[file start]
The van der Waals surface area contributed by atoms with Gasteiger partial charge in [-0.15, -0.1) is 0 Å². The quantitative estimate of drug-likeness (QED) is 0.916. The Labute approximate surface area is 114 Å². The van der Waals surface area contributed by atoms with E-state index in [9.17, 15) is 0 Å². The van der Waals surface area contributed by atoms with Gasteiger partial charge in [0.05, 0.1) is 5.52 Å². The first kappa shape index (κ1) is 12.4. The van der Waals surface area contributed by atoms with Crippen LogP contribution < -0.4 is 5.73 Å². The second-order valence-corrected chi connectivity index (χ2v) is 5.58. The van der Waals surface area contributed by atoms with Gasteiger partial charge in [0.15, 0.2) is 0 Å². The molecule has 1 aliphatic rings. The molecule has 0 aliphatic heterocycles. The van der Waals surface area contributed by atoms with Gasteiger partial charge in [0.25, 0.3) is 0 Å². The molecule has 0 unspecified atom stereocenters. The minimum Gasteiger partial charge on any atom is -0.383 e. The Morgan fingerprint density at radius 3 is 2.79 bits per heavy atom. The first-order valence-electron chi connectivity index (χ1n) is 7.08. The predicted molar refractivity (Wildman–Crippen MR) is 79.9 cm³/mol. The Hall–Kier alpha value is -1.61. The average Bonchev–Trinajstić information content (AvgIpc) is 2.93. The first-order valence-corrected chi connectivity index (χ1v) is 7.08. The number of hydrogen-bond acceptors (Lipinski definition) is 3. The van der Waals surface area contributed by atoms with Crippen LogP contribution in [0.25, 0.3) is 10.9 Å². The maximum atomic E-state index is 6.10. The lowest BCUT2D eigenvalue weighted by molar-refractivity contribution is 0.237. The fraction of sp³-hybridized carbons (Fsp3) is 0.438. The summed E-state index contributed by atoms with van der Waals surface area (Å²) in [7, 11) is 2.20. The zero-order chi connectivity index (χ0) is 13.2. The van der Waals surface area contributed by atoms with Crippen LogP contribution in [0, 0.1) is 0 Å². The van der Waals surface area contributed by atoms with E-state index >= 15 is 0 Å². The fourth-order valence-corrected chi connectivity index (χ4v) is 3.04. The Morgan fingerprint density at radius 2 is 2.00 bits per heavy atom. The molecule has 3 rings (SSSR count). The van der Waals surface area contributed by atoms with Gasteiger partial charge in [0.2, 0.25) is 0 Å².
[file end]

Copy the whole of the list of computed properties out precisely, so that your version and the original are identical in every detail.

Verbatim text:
The van der Waals surface area contributed by atoms with Gasteiger partial charge in [-0.15, -0.1) is 0 Å². The quantitative estimate of drug-likeness (QED) is 0.916. The Labute approximate surface area is 114 Å². The van der Waals surface area contributed by atoms with E-state index in [9.17, 15) is 0 Å². The van der Waals surface area contributed by atoms with Gasteiger partial charge in [0.05, 0.1) is 5.52 Å². The first kappa shape index (κ1) is 12.4. The van der Waals surface area contributed by atoms with Crippen LogP contribution < -0.4 is 5.73 Å². The second-order valence-corrected chi connectivity index (χ2v) is 5.58. The van der Waals surface area contributed by atoms with Gasteiger partial charge in [0.15, 0.2) is 0 Å². The molecule has 1 aliphatic rings. The molecule has 0 aliphatic heterocycles. The van der Waals surface area contributed by atoms with Gasteiger partial charge in [0.25, 0.3) is 0 Å². The molecule has 0 unspecified atom stereocenters. The minimum Gasteiger partial charge on any atom is -0.383 e. The Morgan fingerprint density at radius 3 is 2.79 bits per heavy atom. The first-order valence-electron chi connectivity index (χ1n) is 7.08. The predicted molar refractivity (Wildman–Crippen MR) is 79.9 cm³/mol. The Hall–Kier alpha value is -1.61. The average Bonchev–Trinajstić information content (AvgIpc) is 2.93. The first-order valence-corrected chi connectivity index (χ1v) is 7.08. The number of hydrogen-bond acceptors (Lipinski definition) is 3. The van der Waals surface area contributed by atoms with Crippen LogP contribution in [0.25, 0.3) is 10.9 Å². The maximum atomic E-state index is 6.10. The lowest BCUT2D eigenvalue weighted by molar-refractivity contribution is 0.237. The fraction of sp³-hybridized carbons (Fsp3) is 0.438. The summed E-state index contributed by atoms with van der Waals surface area (Å²) in [7, 11) is 2.20. The zero-order chi connectivity index (χ0) is 13.2. The van der Waals surface area contributed by atoms with Crippen LogP contribution in [0, 0.1) is 0 Å². The van der Waals surface area contributed by atoms with E-state index >= 15 is 0 Å². The fourth-order valence-corrected chi connectivity index (χ4v) is 3.04. The Morgan fingerprint density at radius 2 is 2.00 bits per heavy atom. The molecule has 3 rings (SSSR count). The van der Waals surface area contributed by atoms with Gasteiger partial charge in [0.2, 0.25) is 0 Å².